The impartial hearing officer may receive any oral, documentary or tangible evidence except that the impartial hearing officer shall exclude evidence that he or she determines to be irrelevant, immaterial, unreliable or unduly repetitious. The impartial hearing officer may receive testimony by telephone, provided that such testimony shall be made under oath and shall be subject to cross examination.

(Emphasis added.)

Therefore, to admit your e-mails under this standard, you only need to show the administrative law judge that the evidence is relevant, material, reliable, and not unduly repetitious. A much easier standard task than having those e-mails admitted under the Rules of Evdience.

The best thing to do would be have the person who received or sent the e-mails present at your hearing and able to testify as a witness. Then, do the following:

  1. Before the hearing, have your witness print a paper copy of the e-mails.

  2. Provide a copy of the e-mails to the opposing side at least 5 business days before the hearing. See § 200.5(3)(xii) (“Each party shall have the right to prohibit the introduction of any evidence the substance of which has not been disclosed to such party at least five business days before the hearing.”).

  3. Mark the e-mails with an exhibit number or letter (usually the plaintiff uses numbers and the defense uses letters).

  4. At the hearing, call your witness and have him/her sworn in.

  5. Ask to the judge/hearing officer to approach the witness, and give a copy to the e-mails to him. Also give a copy to the judge/hearing officer and opposing counsel.

  6. Show the e-mails to the witness.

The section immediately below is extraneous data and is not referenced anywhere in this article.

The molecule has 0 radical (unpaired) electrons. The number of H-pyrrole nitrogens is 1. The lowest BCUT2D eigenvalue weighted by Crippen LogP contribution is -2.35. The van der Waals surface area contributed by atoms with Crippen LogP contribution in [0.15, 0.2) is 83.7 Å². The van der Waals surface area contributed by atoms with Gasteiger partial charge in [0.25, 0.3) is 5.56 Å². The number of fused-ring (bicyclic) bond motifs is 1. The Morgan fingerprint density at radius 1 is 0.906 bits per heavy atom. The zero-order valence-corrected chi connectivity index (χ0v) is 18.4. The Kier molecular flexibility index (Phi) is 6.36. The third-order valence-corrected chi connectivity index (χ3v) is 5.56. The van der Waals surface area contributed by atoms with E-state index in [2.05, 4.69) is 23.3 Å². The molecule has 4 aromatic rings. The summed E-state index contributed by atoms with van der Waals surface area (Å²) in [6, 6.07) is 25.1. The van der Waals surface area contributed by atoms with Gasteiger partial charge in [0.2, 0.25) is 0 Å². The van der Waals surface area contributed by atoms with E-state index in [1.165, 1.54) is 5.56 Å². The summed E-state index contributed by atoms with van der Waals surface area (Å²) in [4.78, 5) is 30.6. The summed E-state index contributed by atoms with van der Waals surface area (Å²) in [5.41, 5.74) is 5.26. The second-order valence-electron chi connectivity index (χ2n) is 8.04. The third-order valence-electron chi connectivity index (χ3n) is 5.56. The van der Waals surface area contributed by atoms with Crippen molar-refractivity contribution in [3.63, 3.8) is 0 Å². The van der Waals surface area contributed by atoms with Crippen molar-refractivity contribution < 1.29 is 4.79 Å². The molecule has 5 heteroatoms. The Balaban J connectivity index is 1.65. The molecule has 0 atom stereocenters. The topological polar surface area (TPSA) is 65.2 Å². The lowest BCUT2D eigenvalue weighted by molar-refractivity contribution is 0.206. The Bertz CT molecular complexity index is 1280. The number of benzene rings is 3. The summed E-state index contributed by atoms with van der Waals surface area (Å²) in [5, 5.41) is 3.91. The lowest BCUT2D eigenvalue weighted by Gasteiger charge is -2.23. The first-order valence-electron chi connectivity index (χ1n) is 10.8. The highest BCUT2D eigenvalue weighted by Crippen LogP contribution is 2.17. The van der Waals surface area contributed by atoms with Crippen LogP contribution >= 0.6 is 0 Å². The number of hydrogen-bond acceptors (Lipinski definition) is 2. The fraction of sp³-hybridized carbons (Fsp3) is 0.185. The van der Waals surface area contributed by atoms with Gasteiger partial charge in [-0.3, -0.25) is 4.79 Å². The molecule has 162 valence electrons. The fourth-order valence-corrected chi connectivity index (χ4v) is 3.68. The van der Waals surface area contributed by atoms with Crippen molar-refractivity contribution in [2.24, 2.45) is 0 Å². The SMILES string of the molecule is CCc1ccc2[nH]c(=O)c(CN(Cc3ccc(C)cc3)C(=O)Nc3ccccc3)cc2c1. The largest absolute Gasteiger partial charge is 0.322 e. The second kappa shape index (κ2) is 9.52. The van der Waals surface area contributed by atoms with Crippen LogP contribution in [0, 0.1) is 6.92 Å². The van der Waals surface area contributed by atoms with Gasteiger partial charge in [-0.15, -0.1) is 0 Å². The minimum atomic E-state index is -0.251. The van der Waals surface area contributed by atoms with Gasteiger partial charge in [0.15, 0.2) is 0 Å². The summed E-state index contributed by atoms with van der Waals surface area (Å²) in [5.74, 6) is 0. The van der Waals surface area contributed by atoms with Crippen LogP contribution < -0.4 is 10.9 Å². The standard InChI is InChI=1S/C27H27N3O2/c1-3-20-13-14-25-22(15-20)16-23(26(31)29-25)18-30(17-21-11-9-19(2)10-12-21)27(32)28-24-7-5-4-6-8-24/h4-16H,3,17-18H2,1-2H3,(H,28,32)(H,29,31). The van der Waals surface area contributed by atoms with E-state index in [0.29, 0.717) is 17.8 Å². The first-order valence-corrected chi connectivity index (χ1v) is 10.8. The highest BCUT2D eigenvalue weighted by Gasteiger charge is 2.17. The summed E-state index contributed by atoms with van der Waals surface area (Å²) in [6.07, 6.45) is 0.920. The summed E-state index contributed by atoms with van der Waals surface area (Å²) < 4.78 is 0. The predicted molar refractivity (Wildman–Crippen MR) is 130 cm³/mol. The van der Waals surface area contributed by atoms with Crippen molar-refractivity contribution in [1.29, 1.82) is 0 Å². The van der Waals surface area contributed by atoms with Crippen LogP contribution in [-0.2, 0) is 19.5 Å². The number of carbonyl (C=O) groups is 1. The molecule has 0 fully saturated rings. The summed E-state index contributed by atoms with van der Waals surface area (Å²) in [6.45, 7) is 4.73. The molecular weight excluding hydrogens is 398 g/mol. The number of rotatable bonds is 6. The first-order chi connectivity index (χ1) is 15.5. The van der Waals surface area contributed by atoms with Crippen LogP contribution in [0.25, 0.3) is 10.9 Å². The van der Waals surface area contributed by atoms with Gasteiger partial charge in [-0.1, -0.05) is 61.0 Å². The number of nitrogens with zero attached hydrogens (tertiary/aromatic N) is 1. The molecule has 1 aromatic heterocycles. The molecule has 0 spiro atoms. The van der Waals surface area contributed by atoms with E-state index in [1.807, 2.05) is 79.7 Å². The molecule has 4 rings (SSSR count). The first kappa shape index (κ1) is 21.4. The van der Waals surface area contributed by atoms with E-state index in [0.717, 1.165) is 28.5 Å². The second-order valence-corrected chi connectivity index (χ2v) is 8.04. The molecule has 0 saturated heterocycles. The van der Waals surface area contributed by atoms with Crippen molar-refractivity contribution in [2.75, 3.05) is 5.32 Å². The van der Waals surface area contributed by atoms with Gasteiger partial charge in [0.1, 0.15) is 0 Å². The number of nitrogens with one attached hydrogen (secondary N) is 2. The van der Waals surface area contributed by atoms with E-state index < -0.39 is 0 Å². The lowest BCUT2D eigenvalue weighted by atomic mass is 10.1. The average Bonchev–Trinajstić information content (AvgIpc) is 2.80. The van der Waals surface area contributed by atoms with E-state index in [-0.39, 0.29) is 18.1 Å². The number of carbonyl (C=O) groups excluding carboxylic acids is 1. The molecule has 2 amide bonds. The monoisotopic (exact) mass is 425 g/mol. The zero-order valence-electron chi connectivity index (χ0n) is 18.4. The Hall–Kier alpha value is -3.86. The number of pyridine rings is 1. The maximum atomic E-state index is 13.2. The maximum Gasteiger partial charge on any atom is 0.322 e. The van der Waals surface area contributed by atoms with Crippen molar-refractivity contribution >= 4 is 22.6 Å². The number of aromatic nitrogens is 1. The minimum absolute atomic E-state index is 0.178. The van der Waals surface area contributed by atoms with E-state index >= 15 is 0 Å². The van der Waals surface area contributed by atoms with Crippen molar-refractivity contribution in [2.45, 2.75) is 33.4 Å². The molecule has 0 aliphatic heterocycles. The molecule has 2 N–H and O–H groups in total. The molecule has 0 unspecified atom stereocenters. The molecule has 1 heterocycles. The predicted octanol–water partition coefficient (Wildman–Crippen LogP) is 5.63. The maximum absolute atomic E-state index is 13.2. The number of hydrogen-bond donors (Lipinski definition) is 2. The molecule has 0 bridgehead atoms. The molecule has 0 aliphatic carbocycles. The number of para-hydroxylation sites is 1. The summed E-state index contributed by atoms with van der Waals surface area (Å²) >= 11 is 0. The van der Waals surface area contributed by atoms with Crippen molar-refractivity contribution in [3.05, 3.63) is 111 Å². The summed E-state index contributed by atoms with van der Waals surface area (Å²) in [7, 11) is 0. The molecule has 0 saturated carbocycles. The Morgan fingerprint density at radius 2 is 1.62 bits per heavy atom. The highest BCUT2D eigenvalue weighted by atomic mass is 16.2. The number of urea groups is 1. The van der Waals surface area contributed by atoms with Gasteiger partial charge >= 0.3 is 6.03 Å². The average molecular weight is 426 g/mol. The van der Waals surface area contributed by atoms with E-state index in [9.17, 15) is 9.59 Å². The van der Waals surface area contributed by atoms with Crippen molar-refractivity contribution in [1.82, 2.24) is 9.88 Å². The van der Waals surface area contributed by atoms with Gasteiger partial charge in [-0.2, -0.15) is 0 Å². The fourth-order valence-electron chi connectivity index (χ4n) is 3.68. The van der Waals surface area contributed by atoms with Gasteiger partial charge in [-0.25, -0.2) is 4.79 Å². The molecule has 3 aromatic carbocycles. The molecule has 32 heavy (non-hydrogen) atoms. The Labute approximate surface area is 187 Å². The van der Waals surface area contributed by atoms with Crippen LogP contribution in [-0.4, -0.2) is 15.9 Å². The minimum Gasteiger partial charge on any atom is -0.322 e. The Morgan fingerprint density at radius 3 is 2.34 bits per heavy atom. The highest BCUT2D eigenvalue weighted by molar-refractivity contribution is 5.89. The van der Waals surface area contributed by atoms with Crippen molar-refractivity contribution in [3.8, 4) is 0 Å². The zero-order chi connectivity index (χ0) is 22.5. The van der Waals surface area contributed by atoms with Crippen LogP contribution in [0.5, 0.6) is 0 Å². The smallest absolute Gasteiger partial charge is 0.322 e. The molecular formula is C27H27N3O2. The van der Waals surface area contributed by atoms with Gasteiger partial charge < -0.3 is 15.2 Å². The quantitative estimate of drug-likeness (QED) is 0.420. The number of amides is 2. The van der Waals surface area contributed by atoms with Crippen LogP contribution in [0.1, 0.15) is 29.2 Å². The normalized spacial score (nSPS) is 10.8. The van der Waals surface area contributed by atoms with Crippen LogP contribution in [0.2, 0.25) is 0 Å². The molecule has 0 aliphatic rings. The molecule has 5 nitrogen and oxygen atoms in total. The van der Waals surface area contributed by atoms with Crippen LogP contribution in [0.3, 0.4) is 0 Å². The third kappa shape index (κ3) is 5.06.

7. Ask the witness if he recognizes the exhibit you handed him.

  8. Have the witness explain how he recognizes it.

  9. His testimony should explained the following:

    • That these are e-mails he printed.
    • When and how he printed them.
    • Who they were sent to and sent from.
    • Who the e-mail addresses belong to (many times this is indicated in a person's e-mail signature).
    • What the e-mails are about and why they are important at the hearing--to show that they are relevant.
  • Very thorough write up. First I'll explain that I wanted to fix two little typos (e.g. "her" for "he") but the software required me to change 6 characters, so I guess about your second to last bullet point even though the way it was written didn't bother me. Aug 16, 2016 at 23:08
  • The email I'm having trouble figuring out how to get into evidence wasn't sent to a District employee. In the first half of the hearing I had a bunch of emails sent to or by a District employee. Those were straightforward to get into evidence. The District lawyer stipulated them subject to verification. Now I'm preparing for the second part of the hearing and I want to put an email I sent to a non-District employee into evidence. I will be calling the recipient as an expert witness, but not until after I question a District employee about the incident described in the email. Aug 16, 2016 at 23:11
  • By the way, the procedure your outlined (numbers and then bullet points) is way more involved than the way things were handled in the first half of the hearing -- I just wanted to make that clear to any other parents who may want to go to due process pro se. Aug 16, 2016 at 23:12
  • During the hearing the hearing officer mentioned the phrase "lay a foundation" once and I wanted to understand what that means. Aug 16, 2016 at 23:16
  • @aparente001 - Indeed, I understand the steps are involved than how it proceeded at your hearing. However, if the other side objected, the more detailed procedure would help you get the objection overruled.
    – Mr_V
    Aug 17, 2016 at 14:03